Sunday, November 13, 2011

John Pilger from the streets of Mexico

Diego Rivera's Mural, "A Dream of a Sunday Afternoon in Alameda Park." (Photo: asmythie / flickr)
Australia's finest journalist and documentary film maker is vilified and ignored by the mainstream media in this country. 
In his latest piece  John Pilger writes from the streets of Mexico about the the evils of contemporary capitalism and the legacy of those who resist:
"The beneficiaries of the new, privatized Mexico are those like Carlos Slim, now ahead of Bill Gates as the world's richest man, whose fingers are lodged in every imaginable pie: from food and construction to the national telephone company. A US diplomatic cable released by WikiLeaks says, "The net worth of the 10 richest people of Mexico - a country where more than 40 per cent of the population lives in poverty - represents roughly 10 per cent of the gross domestic product.
For most of this year, thousands of los indignados have taken over the massive parade ground known as the Zocalo facing the National Palace. The occupations in Wall Street and around the world have their genesis in Latin America. The difference here is there is none of the angst about the protesters' "focus." As in all places where people live on the edge and the state and its cronyism cast lawless shadows, they know exactly what they want. Ask some of the 44,000 employees of the national power company, who prevented the fire sale of the national grid until Calderon sacked them all; and the striking copper miners of Cananea, whose owners funded Calderon's campaign; and the former pilots and stewards of the national airline, Mexicana, dissolved in a sham bankruptcy that was a gift to the private airline industry.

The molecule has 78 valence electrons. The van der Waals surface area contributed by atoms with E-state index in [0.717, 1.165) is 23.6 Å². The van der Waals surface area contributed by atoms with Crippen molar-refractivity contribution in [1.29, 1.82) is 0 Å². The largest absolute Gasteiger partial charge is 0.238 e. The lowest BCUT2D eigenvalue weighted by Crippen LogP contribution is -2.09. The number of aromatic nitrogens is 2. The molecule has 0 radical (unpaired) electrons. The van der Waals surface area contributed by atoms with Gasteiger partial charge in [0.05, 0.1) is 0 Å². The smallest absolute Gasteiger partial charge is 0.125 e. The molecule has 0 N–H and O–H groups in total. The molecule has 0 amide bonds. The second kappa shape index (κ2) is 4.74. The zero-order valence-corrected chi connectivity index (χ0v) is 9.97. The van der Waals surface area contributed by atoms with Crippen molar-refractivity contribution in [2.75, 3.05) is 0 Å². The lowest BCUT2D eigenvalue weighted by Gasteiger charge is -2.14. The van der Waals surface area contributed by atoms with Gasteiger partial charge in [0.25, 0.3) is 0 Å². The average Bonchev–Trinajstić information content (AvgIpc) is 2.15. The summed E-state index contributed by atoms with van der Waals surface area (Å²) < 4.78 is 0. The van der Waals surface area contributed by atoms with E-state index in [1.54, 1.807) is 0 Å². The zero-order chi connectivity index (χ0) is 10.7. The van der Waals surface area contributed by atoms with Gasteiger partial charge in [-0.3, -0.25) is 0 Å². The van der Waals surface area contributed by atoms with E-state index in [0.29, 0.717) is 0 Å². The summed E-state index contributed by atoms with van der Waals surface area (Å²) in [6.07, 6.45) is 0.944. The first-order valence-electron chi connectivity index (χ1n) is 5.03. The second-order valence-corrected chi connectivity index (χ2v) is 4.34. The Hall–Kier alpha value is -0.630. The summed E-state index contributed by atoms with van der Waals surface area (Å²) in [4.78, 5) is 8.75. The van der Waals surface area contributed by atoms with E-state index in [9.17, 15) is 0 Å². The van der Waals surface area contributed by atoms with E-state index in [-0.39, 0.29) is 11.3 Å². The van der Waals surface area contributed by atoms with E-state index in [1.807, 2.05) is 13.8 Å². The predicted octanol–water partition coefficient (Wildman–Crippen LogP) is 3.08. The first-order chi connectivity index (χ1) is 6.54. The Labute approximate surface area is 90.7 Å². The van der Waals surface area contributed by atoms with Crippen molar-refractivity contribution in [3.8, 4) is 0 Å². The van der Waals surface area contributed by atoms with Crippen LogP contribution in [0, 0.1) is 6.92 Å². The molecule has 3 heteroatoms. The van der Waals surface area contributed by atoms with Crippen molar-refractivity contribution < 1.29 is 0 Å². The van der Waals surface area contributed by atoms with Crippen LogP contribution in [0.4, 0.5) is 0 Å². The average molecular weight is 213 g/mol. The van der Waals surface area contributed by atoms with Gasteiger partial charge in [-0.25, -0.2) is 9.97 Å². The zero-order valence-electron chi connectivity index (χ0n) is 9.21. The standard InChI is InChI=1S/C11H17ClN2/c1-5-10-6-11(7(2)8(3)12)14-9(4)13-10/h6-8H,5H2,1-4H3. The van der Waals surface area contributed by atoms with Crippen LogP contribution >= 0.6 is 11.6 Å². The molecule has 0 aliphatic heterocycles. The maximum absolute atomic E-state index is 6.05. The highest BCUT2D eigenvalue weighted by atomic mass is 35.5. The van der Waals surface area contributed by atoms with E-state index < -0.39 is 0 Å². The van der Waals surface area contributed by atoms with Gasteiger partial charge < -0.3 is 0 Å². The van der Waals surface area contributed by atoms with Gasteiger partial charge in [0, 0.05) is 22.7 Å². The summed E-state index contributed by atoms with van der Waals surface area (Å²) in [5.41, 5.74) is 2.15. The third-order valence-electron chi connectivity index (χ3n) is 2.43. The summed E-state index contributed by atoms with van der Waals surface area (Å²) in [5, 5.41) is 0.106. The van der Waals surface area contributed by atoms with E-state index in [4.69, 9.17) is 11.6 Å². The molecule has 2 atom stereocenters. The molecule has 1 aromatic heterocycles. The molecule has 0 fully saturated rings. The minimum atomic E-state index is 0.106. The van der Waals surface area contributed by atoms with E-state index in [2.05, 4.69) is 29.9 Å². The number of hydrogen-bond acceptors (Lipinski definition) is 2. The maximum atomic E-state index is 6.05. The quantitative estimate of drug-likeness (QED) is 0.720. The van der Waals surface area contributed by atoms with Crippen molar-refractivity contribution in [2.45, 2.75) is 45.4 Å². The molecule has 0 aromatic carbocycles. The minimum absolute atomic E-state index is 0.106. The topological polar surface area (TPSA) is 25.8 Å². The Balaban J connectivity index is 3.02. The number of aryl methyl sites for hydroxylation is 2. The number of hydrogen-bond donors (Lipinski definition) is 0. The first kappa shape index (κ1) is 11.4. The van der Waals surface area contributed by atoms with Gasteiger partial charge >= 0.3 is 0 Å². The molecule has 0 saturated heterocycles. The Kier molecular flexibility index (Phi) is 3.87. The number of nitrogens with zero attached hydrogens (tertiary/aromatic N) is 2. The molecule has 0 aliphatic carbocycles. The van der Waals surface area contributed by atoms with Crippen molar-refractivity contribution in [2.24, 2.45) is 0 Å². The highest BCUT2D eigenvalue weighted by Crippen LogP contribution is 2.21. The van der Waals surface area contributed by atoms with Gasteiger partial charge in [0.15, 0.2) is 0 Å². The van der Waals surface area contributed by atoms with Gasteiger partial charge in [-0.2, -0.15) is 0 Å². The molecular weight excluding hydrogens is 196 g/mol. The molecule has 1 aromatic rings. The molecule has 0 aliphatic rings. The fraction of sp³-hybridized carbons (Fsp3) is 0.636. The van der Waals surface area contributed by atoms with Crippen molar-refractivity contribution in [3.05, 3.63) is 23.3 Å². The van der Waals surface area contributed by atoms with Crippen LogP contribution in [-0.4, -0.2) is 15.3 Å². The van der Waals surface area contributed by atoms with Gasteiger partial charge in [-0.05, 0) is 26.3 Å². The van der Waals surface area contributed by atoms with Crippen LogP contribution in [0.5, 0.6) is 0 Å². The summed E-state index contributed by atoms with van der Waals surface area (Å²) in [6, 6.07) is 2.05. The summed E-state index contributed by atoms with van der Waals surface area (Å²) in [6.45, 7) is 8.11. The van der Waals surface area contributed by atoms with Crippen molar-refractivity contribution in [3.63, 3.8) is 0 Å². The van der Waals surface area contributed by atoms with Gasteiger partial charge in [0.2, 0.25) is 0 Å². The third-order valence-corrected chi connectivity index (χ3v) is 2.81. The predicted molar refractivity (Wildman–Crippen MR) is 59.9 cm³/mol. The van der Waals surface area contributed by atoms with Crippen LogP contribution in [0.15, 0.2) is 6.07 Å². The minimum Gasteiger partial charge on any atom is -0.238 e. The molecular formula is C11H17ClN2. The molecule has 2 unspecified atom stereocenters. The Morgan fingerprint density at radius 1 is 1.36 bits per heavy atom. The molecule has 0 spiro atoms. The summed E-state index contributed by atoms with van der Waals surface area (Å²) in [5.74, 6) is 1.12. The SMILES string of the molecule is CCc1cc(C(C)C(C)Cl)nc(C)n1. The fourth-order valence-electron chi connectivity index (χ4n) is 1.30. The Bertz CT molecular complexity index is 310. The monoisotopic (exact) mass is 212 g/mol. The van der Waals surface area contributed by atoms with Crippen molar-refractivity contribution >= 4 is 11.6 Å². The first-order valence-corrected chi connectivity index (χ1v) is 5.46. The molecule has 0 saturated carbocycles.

These angry, eloquent and often courageous people have long known something many in Europe and the United States are only beginning to realize: there is no choice but to fight the economic extremism unleashed in Washington and London a generation ago. Employment, trade unionism, public health, education, "life itself," says Manuel Lopez Obrador, the former mayor of Mexico City who ran against Calderon, "has since been struck by a political and economic earthquake."

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